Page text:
Now, what if this had been successful? The spouse could have kissed what little was left of a "life" goodbye. And, I still wouldn't have recommended this marketing technique.


message 45: by Groovy (new)

Groovy Lee | 9 comments Al, you really have to love the art of writing to put up with the stigma of being self-published. I can't imagine not writing, and I will never give up. I'm sure you'll agree that the hard efforts are worth it.

Alex, I take it the writer was self-published. I had a friend that tried to talk me into doing that, I said, "Nuh-un, no way." Because I knew it would be much like the experience you just wrote about.

One thing works for one author, something else works for the other. Part of the job is finding what works for you.


message 46: by Veena (new)

Veena Nagpal | 26 comments John wrote: "But you need the herd to buy your book. Hmm!"

If you need the herd to buy your book, your writing has to cater to herd tastes. Only one has to remember in the word 'masses' the letter 'm' is often silent.


message 47: by T.L. (new)

T.L. Clark (tlcauthor) | 145 comments Having been self-published for two years, I'm still struggling to get notice tbh.

I've joined (& interacted with) Goodreads groups, fb groups, posted regularly on Twitter, done Tweet swaps, tried a book blast, have business cards, have recently created a blog...

It's frustrating; I have great reviews when people do find me. It's just letting them know I exist which I'm still struggling with.


message 48: by Alex (new)

Alex Bugaeff | 50 comments Groovy, I don't know if it was Indie or not. I didn't recognize the publisher's name, and there are so many trad publishers and Indies that I can't tell the difference any more.

Reading all the marketing techniques that commenters have reported in this thread reminds me of a saying in golf about putting, "Everything works; nothing works forever." As soon as someone invents something new and discovers that it works, they can't resist telling about it or selling it. Then, everyone does it, floods the market with it and it no longer distinguishes them from everyone else. The only common denominator I can see is to produce good books - in every respect. Otherwise, no amount of effort will succeed long term (filling it with sex may get you short term results, but...). Or, you could become a celebrity. I should stop now; my cynical side is rearing its ugly head.


message 49: by Groovy (new)

Groovy Lee | 9 comments T.L. wrote: "Having been self-published for two years, I'm still struggling to get notice tbh.

I've joined (& interacted with) Goodreads groups, fb groups, posted regularly on Twitter, done Tweet swaps, tried ..."


T.L., I think all of us are having trouble in that area. It's been two years for me, too. My fan base is growing, but slowly. I tried neighborhood brochures--nothing. Bookstore brochures--nothing. It is frustrating and you have to keep trying until you find what works for you. Like you said, people like you when they finally find you, it's the letting them know you're there that's the hard part.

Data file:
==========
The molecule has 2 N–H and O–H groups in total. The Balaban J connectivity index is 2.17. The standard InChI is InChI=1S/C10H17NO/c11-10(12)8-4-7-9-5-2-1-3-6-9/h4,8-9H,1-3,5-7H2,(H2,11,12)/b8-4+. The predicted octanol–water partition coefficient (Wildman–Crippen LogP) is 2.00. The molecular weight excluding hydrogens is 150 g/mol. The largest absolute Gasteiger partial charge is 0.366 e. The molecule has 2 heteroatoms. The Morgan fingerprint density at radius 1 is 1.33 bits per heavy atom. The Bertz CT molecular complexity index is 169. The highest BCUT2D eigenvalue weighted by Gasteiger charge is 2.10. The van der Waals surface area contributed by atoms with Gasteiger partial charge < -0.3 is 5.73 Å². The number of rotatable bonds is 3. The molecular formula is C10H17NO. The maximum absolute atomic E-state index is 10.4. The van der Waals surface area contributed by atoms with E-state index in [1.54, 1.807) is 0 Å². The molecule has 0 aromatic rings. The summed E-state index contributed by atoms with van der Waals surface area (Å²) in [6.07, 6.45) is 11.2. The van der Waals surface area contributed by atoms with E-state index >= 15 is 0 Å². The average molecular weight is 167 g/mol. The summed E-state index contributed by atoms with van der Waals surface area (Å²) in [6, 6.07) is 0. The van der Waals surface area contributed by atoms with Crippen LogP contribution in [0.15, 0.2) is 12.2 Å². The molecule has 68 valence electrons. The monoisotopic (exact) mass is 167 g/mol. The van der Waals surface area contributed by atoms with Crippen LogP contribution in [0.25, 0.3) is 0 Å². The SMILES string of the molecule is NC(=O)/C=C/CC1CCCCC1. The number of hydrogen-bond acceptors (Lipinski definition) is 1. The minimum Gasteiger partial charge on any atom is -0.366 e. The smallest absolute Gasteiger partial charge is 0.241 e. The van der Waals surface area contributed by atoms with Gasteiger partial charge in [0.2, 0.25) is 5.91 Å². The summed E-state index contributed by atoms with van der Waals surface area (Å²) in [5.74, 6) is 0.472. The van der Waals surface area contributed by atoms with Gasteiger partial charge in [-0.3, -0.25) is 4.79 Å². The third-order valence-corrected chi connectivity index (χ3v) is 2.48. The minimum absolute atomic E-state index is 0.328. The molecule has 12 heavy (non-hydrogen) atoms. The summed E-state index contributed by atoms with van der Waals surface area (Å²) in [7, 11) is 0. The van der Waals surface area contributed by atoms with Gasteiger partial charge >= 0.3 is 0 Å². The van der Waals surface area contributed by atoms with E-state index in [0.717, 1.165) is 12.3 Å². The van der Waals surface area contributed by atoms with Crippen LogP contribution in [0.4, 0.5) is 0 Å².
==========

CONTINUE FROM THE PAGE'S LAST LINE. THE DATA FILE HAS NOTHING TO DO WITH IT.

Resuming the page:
Thanks, Alex, you made some good points. It's like the old saying: "If you build it, they will come...". So, write a good book and your fans will eventually find you. Now go take an aspirin:)


message 50: by Jim (last edited May 13, 2015 12:49PM) (new)

Jim Vuksic | 1072 comments To all of you who have expressed their hopes, desires, and frustrations in this thread,

Trying to become successful in a field in which literally hundreds of thousands are also attempting to succeed requires patience, discipline, and talent. Striving to become the next bestselling author is a worthy goal. Don't allow frustration or anybody to discourage you from pursuing your dream. Some dreams do come true.

The dreams that come true are usually those that include hard work, study, practice, patience, perseverance, and the occasional reality check. That said; please allow me to share a bit of wisdom that comes with age and experience: Life is no big thing. It is a thousand little things.

Too often, we hardly notice the thousand wonderful little things going on around us, some of which could have a profound impact upon our lives, because we are so focused upon waiting for that one big thing to happen.

By all means, follow your dream; it may come true. However, keep your options open, just in case it doesn't. Another dream may be just waiting for you to acknowledge its presence, recognize its potential, and be willing to perform the hard work, study, and occasional reality check to make it come true.

Whatever future awaits you, I hope that it is bright and rewarding - whether it is becoming the next bestselling author or some other achievement.